2012 was simultaneously long and short, but either way, it was a very, very eventful year for me:
The Netherlands Part I
I started the year off still in Dutchville on my December 10th – January 7th trip to the Netherlands. This was the first time I had ever left my own country at all, much less gone to Europe. I watched bikes regularly come within centimeters of cars, witnessed just how liberal Amsterdam is, and participated in and saw the aftermath of New Year’s fireworks as well as an awesome example of the extreme efficiency of public transportation. I ate a ton of new food and had the best, barely-modified meat I’d ever had. I learned a lot about water control and saw many times over how the Dutch control water levels very intimately (the Dutch will regularly live barely a few inches above canals!) and I fell in love with the environmentally-friendly and effective way in which the entire country operates (not only do you bag your own groceries, but stores don’t even offer plastic bags, only reusable! If you don’t bring one to the store, you have to pay a quarter or so to get one). I went to the store a bajillion times a week like the Dutch and got a lot of practice in listening to the language. I felt the Netherlands become my second home. I watched Eurovision for the first time. And I experienced a friend group much like the ones I have in Florida and felt completely at ease in my new surroundings.
Continue reading My 2012 in pictures
Hello everyone! I’d like to take this post to discuss a phenomenon I’ve always wished to experience (and now finally have): reverse culture shock.
It’s easy to find stories of culture shock; people go to new places and see new things and meet new people and start new activities and it’s completely understandable given that they’re not used to these new ways of doing things. While it’s indeed an interesting phenomenon in and of itself, I feel it pales in comparison to the psychology behind reverse culture shock; that is, coming back to your country of birth and feeling as if it’s a foreign country.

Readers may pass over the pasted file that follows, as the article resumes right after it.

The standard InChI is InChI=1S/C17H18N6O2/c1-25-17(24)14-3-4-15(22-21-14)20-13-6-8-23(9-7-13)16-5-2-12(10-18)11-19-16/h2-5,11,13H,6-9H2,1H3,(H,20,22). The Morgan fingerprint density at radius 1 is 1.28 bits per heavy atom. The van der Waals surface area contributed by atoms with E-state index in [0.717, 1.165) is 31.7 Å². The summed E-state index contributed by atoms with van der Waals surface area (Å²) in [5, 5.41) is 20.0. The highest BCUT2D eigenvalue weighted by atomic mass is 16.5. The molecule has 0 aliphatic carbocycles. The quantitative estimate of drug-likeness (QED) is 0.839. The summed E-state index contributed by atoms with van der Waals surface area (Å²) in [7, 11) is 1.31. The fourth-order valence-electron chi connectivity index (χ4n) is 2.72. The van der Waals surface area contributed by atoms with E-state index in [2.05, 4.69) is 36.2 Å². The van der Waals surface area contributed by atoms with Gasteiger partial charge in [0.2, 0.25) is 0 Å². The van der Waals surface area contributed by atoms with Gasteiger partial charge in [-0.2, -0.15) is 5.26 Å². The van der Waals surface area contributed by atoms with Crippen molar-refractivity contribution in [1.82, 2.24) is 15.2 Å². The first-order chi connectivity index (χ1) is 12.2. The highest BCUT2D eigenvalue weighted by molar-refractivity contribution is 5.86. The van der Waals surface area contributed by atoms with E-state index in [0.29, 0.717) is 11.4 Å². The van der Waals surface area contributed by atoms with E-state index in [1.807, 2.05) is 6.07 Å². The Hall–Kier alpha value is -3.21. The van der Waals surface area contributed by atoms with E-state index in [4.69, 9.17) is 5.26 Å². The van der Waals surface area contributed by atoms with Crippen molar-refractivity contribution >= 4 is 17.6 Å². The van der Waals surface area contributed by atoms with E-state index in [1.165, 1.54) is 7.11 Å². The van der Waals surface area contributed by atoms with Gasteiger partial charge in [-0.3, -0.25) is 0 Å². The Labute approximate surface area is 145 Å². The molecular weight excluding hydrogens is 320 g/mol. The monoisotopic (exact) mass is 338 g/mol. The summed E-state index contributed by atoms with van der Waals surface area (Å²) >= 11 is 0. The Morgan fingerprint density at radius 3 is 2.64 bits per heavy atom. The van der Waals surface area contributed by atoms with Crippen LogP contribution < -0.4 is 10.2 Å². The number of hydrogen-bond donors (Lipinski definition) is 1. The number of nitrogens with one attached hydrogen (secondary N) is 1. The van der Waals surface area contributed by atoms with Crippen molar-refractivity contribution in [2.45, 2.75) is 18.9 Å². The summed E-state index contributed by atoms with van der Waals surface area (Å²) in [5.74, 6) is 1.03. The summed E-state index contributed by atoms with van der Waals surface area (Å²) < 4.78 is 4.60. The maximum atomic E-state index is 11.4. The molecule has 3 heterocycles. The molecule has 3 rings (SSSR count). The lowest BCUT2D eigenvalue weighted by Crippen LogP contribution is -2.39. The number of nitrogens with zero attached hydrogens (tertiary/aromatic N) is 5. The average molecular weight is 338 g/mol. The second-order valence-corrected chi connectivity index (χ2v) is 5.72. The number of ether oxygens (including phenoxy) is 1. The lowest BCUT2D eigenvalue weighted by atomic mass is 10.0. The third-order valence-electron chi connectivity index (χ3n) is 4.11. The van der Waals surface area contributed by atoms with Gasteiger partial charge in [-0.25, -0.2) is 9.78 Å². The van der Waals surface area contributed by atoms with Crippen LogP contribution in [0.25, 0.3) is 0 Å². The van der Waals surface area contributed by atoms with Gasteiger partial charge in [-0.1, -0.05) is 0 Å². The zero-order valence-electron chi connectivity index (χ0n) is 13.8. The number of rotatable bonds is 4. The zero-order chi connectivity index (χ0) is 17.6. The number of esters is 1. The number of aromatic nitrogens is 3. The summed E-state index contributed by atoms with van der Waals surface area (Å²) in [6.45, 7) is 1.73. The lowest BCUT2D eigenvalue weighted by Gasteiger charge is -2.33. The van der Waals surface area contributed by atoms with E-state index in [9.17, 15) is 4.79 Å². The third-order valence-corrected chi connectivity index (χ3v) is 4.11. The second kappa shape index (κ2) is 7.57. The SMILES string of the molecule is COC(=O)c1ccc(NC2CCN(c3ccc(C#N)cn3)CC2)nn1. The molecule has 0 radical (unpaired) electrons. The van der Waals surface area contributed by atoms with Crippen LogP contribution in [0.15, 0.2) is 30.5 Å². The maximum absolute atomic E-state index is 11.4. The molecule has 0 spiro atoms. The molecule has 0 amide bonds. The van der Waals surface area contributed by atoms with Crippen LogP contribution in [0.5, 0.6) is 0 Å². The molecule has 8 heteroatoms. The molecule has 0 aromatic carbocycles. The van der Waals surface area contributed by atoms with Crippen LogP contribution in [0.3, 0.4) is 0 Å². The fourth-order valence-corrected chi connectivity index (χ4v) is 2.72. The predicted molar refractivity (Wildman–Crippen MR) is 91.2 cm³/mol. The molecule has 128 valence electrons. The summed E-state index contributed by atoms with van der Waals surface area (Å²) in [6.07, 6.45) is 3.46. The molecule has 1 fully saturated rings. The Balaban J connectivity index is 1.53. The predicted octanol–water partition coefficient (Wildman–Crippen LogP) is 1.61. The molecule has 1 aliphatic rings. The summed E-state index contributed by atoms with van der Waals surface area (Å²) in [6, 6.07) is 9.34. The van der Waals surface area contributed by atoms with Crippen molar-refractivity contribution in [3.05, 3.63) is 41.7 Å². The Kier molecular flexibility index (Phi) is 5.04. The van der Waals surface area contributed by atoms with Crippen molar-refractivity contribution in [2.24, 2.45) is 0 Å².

Coming back from the mountains of Norway, I experienced this. I set foot in the Orlando, Florida airport and was immediately struck by the large amount of Disney advertising everywhere. Yeah, sure, Disney and theme parks, a common thing to advertise and see in Orlando. But it went much further than that: I stepped outside, and it was hot. In actuality, it was only about 23 C (74 F), but the air was wet and heavy, something some people call “muggy”, the kind of weather that makes warm weather feel hot and cool weather feel cold. I felt damp to my core, dunked underwater by some unseen force – this was a marked difference from Norway! Norway doesn’t have nearly as much humidity as Florida, despite it having ample water surrounding it all the same. Norway’s winter was relatively dry compared to those of Florida (if Florida can even be considered to have a true “winter” :P). As I went on through the week following that initial airport landing, I noticed more things, like a thick loaf of bread half my height that cost a mere $1.59. After being away for three months, I couldn’t help but think upon my return: is this really the country I’ve been living in all these years? Here are some of my observations:
Continue reading Reverse culture shock
I’ve found a lot of differences between England, the Netherlands, Norway, Sweden, and the US in my travels, and I’d like to espouse on those here. Every place has its advantages and disadvantages, some more obvious than the others:
Default grocery stores: Sainsbury’s, Tesco.
Payment: Visa, MasterCard, and other major debit and credit cards; cash.
- Good food selection: There’s a huge selection of food here, much like in the US, and especially when you go to Sainsbury’s.
- Fair number of places to find cheap things: England has a lot of different shops, but even though they can be quite expensive, you can usually find another shop with a cheaper version of exactly what you were looking for.
Continue reading Pros and cons of different countries I’ve been to so far
I’ve come with news! As I said, there are big changes ahead in my life, and to that effect, I am going to be living in Bergen, Norway for three months! This is made possible via a fantastic friend of mine, as well as some other Norwegian friends in the Bergen area. I will be testing the mutual intelligibility of Norwegian and Swedish first-hand, and blogging about it, of course!
However, with the great news comes some bad news for me: I currently don’t have a place to come back to when I get back from Norway. The trip is nonrefundable and a lot of problems with housing have surfaced very recently. Two people I was close to have let me down, but I won’t let that keep me down! If you want to donate to the House-Katie relief efforts, there is a donation button down a bit on the right sidebar. Alternatively, this link to ChipIn will work. Anything helps. Thank you to all readers from all over! I’ll get through somehow! 🙂